Sunday, November 29, 2009

Gross Domestic Product (GDP) Mumbo Jumbo

Give me a break!

by: Larry Walker, Jr.

Worthless Government Statistics

It was just back on November 3rd when the Bureau of Economic Analysis (BEA), a division of the U.S. Commerce Department, declared that Gross Domestic Product grew at an annual rate of 3.5% during the 3rd quarter of 2009. Then on November 23rd, the Bureau declared that the revised rate of growth for the 3rd quarter was only 2.8%. The question that came to mind, right away, was: What exactly does this mean?

Click to Enlarge

First of all what it does NOT mean is that the economy grew at the rate of 2.8% during the 3rd quarter of 2009. The rate of 2.8% is derived by taking the rate of increase from the 2nd quarter to the 3rd quarter of 0.70% and assuming that this will stay constant for the next 3 quarters (0.70% times 4). Why is this a bogus way of measuring the economy?

When I open my quarterly 401K statement and it reads that my portfolio has increased by 8.0% during the recent period, I don’t automatically assume that my annual rate of return is 32.0% (8.0% times 4). No, on the contrary, I look at the past four quarters to determine my annual return. If I lost 8.0% in the previous three quarters combined, and then gained 8.0% in the most recent quarter, then I am close to breaking even. But have I broken even? No.

To demonstrate, let’s assume my portfolio was valued at $100,000 at the end of the previous fiscal year. After declining by 8.0% in the succeeding three quarters, the value had dropped to $92,000 ($100,000 times 0.92). Now, after gaining 8.0% in the most recent quarter, the value of my portfolio has increased to $99,360 ($92,000 times 1.08). You will note that I have yet to break even. I am in fact still down by 0.64% ($640 divided by $100,000) having started with $100,000 and declined to $99,360 over the past four quarters. So much for growth. Now back to GDP.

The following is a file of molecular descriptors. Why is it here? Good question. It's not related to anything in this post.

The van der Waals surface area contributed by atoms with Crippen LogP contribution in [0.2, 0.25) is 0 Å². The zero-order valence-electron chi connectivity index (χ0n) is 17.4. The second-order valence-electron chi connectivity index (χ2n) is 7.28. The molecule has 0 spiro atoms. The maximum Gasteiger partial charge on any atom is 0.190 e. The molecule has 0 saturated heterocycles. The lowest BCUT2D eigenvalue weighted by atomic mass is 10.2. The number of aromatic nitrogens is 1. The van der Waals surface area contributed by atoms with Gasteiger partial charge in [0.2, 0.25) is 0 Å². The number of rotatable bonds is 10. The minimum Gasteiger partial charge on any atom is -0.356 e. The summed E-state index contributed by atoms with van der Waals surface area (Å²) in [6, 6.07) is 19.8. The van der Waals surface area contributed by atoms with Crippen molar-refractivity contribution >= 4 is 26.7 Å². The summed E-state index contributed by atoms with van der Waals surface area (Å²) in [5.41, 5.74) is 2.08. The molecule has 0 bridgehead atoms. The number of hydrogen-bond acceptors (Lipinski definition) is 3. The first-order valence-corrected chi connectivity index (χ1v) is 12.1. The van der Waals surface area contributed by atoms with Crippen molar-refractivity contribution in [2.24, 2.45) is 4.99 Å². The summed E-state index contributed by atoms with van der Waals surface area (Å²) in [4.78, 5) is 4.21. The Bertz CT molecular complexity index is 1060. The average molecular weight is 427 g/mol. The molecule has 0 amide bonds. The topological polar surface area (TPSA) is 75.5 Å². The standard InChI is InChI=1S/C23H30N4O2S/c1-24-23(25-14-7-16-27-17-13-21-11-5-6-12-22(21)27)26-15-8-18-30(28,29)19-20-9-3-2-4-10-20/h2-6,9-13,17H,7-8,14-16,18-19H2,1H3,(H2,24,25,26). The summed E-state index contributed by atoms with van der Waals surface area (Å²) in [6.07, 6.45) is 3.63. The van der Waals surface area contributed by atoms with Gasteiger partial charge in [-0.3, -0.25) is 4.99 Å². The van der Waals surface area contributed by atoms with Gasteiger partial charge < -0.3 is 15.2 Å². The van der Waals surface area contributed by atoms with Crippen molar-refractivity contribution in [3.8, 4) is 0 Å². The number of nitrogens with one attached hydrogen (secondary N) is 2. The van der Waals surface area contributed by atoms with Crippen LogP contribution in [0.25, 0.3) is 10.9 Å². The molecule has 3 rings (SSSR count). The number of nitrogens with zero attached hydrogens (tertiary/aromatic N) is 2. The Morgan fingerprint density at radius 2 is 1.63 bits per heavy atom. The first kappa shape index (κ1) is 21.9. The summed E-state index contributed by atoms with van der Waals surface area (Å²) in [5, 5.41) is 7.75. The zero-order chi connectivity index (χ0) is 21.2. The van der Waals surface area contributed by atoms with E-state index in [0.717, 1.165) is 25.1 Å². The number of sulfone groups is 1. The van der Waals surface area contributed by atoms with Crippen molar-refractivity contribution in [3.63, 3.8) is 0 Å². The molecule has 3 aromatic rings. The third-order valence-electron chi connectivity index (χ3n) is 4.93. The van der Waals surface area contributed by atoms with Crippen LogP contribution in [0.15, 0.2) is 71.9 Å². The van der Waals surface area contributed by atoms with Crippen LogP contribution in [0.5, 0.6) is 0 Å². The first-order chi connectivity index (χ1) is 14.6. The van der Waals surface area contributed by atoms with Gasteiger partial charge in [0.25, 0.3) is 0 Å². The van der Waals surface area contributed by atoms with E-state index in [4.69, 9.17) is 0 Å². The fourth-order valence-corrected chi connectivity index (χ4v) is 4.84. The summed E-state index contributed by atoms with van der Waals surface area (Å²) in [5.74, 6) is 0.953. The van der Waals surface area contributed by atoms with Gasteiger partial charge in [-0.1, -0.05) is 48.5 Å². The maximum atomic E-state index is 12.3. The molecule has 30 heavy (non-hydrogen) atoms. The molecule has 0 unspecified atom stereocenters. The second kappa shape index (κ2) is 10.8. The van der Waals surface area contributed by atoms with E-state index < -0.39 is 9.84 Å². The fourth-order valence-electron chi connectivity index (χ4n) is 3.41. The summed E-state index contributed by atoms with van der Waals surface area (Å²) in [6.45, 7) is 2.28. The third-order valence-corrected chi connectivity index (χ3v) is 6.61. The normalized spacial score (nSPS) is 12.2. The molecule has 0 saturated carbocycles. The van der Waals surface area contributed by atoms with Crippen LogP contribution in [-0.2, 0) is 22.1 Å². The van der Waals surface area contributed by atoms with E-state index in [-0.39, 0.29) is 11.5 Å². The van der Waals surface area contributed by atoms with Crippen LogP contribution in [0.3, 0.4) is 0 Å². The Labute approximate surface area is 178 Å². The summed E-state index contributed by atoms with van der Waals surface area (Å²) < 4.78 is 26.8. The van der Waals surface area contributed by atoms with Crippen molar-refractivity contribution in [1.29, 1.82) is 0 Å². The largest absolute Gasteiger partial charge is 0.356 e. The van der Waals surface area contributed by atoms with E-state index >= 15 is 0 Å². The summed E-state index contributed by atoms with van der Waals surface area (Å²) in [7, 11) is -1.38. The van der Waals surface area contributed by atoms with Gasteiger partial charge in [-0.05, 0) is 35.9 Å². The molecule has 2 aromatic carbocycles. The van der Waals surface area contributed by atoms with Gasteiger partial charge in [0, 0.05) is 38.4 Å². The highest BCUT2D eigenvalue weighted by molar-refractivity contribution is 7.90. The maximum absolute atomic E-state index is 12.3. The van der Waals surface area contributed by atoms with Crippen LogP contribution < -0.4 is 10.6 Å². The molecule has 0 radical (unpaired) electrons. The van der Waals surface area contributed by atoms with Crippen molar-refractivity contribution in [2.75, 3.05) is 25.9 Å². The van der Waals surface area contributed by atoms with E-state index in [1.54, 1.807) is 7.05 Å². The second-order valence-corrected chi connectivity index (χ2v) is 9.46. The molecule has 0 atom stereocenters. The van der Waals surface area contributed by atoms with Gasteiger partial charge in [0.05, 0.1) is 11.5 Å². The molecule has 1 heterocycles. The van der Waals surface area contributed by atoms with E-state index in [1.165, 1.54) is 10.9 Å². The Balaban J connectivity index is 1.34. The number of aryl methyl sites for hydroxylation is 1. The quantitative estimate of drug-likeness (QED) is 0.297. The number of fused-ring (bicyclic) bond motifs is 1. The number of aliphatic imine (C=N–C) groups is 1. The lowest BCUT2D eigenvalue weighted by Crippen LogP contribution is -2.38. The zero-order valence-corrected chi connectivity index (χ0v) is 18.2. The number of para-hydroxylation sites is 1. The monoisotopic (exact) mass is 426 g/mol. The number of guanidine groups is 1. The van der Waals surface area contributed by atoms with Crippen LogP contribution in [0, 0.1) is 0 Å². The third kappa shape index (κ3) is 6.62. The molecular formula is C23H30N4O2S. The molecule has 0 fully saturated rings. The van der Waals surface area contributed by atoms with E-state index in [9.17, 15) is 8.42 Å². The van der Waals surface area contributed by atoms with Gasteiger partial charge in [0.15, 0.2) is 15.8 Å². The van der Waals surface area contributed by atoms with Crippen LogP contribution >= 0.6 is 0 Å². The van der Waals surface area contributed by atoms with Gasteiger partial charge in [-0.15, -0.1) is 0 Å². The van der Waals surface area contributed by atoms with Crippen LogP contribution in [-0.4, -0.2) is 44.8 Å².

GDP has declined by 1.42% over the past four quarters

Now when it comes to GDP, a more reasonable way to look at our present rate of growth, similar to measuring an investment portfolio, is to look at the past 4 quarters. Since the BEA only publishes figures in annual terms, I will approach this by using their figures, but keep in mind that the quarterly GDP figures are shown as annual amounts (in billions).

  • 4th Quarter 2008 - $14,347.3

  • 1st Quarter 2009 - $14,178.0

  • 2nd Quarter 2009 - $14,151.2

  • 3rd Quarter 2009 - $14,266.3

Dividing the above by four, the average GDP over the past four quarters is $14,235.7 billion. The final GDP figure for all of 2008 was $14,441.4. So GDP has dropped by $205.7 billion ($14,441.4 minus $14,235.7) over the past four quarters. That equals a percentage drop of 1.42% ($205.7 divided by $14,441.4) since 2008.

GDP has declined at the rate of 1.21% since 2008

An even more accurate way to look at this is to start with the 2008 total GDP of $14,441.4 billion and to measure the decline over the next three quarters. In this respect GDP declined by 1.82% in the 1st quarter of 2009, by another 0.19% in the 2nd quarter of 2009, and then improved by 0.80% in the 3rd quarter of 2009. Overall GDP has declined by 1.21% since 2008. This is the statistic that’s most meaningful to me.

GDP has declined at the rate of 1.21% since 2008. In dollar terms that’s $175.1 billion per year in lost production in our economy. That’s the equivalent of losing 3.5 million jobs paying $50,000 per year. That’s more meaningful to me than the BEA’s mumbo jumbo.

GDP growth averaged 4.93% per year from 2003 to 2008

While we are at it, you will note on the chart above that GDP was $11,142.1 billion in 2003 and grew to $14,441.4 billion in 2008. That’s an increase of 29.6% over the six-year period, or an average of 4.93% per year. It also represents an increase of $3,299 billion in U.S. production over the period. That’s the equivalent of an increase of around 65.9 million jobs paying $50,000 per year.

So wake me up when Obama’s economy killing policies have created 65.9 million jobs, or when GDP reaches $18,490.7 billion (an increase of 29.6% from today’s level), whichever comes first, but don’t bother me with meaningless government statistics.


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